"Lethargy bordering on sloth remains the cornerstone of our investment style."

TwoCitiesCapital

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Re: Cryptocurrencies
« Reply #1314 on: February 27, 2021, 03:01:21 AM »
It's weird we'll pretend USD is supported by tax payers when that isn't supported by history, while also pretending BTC isn't supported by it's superiority for large payment processing and potentially as a store of value.

Could a tulip pay my bathroom contractor 20k in less than 10 minutes in a secure manner? No. It couldn't. And neither can the USD - even with large fees paid for the expedited request.
« Last Edit: February 27, 2021, 03:11:35 AM by TwoCitiesCapital »

JRM

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Re: Cryptocurrencies
« Reply #1315 on: February 27, 2021, 03:38:07 AM »
Outside of the blockchain transaction technology, how is cryptocurrency different from something like gold? Why not just remove the t+2 settlement timing and trade fractional positions in GLD futures?

Gold is anonymous, whereas Bitcoin no longer is.  When you transact in gold the transaction is over, with Bitcoin there must be a network maintained in order to maintain the function.  Bitcoin is useful for very large transactions or transactions across borders. 

I see Bitcoin as an entirely separate asset class.  It is not money, it is closer to art or collectibles than it is to gold.

SharperDingaan

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Re: Cryptocurrencies
« Reply #1316 on: February 27, 2021, 05:35:57 AM »
To the anarchists central banks are criminals, on par with the obvious buyers of BTC. The anarchists just recognize that when two scorpions are confined within a small bottle (Yin/Yang), everyone is safer. Mutually Assured Destruction, is a well-proven nuclear arms deterrent.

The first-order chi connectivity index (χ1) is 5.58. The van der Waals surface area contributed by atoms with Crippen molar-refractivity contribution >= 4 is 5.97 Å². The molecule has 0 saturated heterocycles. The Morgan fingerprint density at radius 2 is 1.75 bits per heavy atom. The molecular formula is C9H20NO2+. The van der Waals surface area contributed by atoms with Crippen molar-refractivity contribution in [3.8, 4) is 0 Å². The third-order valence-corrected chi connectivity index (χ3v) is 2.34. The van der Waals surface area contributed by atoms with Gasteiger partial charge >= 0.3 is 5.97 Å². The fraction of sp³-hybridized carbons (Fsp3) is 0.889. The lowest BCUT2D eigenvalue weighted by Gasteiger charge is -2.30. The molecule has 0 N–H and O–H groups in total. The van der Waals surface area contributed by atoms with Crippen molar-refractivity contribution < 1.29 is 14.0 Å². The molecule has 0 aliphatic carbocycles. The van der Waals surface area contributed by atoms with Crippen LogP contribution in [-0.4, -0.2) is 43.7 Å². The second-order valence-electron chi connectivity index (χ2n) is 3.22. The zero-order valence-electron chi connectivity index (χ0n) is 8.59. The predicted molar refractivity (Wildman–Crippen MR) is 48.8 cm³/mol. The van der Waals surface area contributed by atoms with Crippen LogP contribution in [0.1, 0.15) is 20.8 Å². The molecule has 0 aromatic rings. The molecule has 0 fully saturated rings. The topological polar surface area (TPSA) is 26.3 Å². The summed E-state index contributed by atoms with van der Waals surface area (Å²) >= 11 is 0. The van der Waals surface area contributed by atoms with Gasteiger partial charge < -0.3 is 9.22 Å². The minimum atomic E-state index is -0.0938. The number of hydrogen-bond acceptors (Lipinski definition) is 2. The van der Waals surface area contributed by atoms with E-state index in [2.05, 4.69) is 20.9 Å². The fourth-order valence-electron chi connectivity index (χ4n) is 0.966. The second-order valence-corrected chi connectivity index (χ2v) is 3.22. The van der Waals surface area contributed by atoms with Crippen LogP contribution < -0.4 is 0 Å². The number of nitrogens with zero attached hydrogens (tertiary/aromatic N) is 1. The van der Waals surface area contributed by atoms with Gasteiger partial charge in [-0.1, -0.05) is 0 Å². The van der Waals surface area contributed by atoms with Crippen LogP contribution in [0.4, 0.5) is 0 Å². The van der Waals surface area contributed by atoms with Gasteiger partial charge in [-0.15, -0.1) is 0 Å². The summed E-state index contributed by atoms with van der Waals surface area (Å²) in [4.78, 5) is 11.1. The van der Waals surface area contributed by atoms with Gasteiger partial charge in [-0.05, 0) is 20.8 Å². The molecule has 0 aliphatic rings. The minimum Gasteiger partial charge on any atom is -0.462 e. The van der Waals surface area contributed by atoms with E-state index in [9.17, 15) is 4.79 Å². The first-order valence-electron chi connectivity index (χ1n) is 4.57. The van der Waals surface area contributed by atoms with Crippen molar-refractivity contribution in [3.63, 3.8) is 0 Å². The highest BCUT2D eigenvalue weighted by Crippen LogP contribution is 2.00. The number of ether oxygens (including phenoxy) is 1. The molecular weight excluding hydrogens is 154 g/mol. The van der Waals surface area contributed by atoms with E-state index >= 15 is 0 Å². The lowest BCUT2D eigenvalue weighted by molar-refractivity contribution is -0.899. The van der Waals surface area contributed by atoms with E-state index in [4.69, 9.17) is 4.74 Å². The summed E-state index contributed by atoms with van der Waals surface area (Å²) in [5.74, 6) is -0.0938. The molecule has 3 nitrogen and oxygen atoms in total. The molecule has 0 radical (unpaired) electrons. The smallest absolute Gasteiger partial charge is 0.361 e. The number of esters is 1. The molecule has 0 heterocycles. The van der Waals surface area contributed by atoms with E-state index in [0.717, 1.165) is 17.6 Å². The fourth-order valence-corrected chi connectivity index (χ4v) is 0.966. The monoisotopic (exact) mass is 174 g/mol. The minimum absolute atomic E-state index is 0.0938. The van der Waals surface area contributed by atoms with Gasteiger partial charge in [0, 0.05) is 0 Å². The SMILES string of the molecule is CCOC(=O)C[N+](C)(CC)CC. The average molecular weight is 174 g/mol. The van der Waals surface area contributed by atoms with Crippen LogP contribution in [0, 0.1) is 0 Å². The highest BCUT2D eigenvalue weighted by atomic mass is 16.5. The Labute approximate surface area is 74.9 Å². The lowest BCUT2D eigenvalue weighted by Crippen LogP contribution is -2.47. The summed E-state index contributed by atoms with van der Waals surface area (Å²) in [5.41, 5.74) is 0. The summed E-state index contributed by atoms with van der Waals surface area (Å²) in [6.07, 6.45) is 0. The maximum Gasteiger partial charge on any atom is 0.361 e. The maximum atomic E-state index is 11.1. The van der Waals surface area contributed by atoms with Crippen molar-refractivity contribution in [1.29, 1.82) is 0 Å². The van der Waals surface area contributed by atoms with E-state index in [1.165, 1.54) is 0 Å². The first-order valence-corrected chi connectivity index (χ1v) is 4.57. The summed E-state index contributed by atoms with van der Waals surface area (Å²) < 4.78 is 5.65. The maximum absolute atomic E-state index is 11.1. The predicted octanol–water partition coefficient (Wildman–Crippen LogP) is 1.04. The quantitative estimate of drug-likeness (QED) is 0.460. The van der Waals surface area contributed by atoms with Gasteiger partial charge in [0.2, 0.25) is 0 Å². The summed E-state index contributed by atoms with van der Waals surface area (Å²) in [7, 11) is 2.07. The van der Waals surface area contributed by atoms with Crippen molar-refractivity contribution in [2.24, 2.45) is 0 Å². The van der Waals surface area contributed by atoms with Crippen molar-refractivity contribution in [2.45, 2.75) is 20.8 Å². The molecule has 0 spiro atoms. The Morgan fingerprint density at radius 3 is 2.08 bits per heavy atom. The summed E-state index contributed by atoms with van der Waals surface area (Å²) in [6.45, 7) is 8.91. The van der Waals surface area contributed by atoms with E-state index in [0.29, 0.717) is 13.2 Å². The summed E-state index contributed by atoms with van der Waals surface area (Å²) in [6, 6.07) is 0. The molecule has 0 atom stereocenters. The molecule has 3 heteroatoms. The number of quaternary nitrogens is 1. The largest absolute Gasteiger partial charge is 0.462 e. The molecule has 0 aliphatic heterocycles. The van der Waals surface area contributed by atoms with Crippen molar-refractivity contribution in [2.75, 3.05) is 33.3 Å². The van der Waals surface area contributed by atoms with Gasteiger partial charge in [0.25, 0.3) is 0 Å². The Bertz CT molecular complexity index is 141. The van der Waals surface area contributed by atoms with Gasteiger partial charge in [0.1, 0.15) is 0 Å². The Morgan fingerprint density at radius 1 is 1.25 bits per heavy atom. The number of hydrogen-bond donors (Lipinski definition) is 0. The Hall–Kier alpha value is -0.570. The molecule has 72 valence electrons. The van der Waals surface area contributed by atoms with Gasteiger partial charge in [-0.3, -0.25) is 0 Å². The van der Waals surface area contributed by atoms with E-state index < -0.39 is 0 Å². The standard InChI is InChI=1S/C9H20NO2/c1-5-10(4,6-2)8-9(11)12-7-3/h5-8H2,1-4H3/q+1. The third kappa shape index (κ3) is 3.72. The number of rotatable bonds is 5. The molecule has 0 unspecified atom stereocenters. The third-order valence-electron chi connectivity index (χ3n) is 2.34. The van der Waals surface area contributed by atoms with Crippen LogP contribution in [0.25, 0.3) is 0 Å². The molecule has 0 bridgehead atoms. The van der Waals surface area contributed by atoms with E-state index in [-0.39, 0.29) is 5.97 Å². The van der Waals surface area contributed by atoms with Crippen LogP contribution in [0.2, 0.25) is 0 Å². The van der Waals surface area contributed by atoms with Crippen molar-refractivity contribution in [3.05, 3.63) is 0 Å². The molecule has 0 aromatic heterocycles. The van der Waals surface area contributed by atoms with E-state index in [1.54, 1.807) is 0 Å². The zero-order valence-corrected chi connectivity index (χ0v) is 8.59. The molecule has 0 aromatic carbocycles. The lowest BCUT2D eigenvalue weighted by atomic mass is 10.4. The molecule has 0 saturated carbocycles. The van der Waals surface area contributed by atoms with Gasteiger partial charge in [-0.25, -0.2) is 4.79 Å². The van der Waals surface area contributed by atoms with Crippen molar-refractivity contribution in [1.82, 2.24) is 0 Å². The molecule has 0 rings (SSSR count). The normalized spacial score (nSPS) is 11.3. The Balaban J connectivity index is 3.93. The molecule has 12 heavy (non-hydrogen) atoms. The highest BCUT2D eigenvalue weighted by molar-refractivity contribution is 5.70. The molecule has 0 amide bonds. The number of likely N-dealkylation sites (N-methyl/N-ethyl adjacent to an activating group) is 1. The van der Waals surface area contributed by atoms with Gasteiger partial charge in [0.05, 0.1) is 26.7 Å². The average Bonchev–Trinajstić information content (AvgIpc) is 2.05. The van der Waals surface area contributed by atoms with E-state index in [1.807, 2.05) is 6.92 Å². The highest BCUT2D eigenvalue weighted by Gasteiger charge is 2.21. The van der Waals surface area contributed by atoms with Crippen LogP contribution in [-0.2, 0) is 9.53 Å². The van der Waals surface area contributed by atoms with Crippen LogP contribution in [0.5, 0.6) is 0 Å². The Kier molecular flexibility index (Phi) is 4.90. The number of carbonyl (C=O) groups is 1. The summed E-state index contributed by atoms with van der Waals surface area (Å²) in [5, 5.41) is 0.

This thread demonstrates the Yin/Yang of crypto.
There is no convincing either side; and as the wheel turns, the influence of the dominant currency will wax/wane. However, the two extremes co-exist, they each need each other, and the intense competition ensures that they each perform at their best. As users of the currencies, we're all better off.

SD


« Last Edit: February 27, 2021, 05:37:28 AM by SharperDingaan »

clutch

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Re: Cryptocurrencies
« Reply #1317 on: February 27, 2021, 06:34:15 AM »
I have expressed this argument at length before but will repeat again much more directly.

Money, stocks, bonds, loans, BTC..  basically all non-hard assets are massive fantasies.

It's not my argument but of a renowned philosopher John Searle. And no, he is not some French postmodernist, he is as realist and naturalist as you could get as a philosopher. But basically, all these assets are forms of institutional reality that is created via a series of speech acts (nowadays "document acts").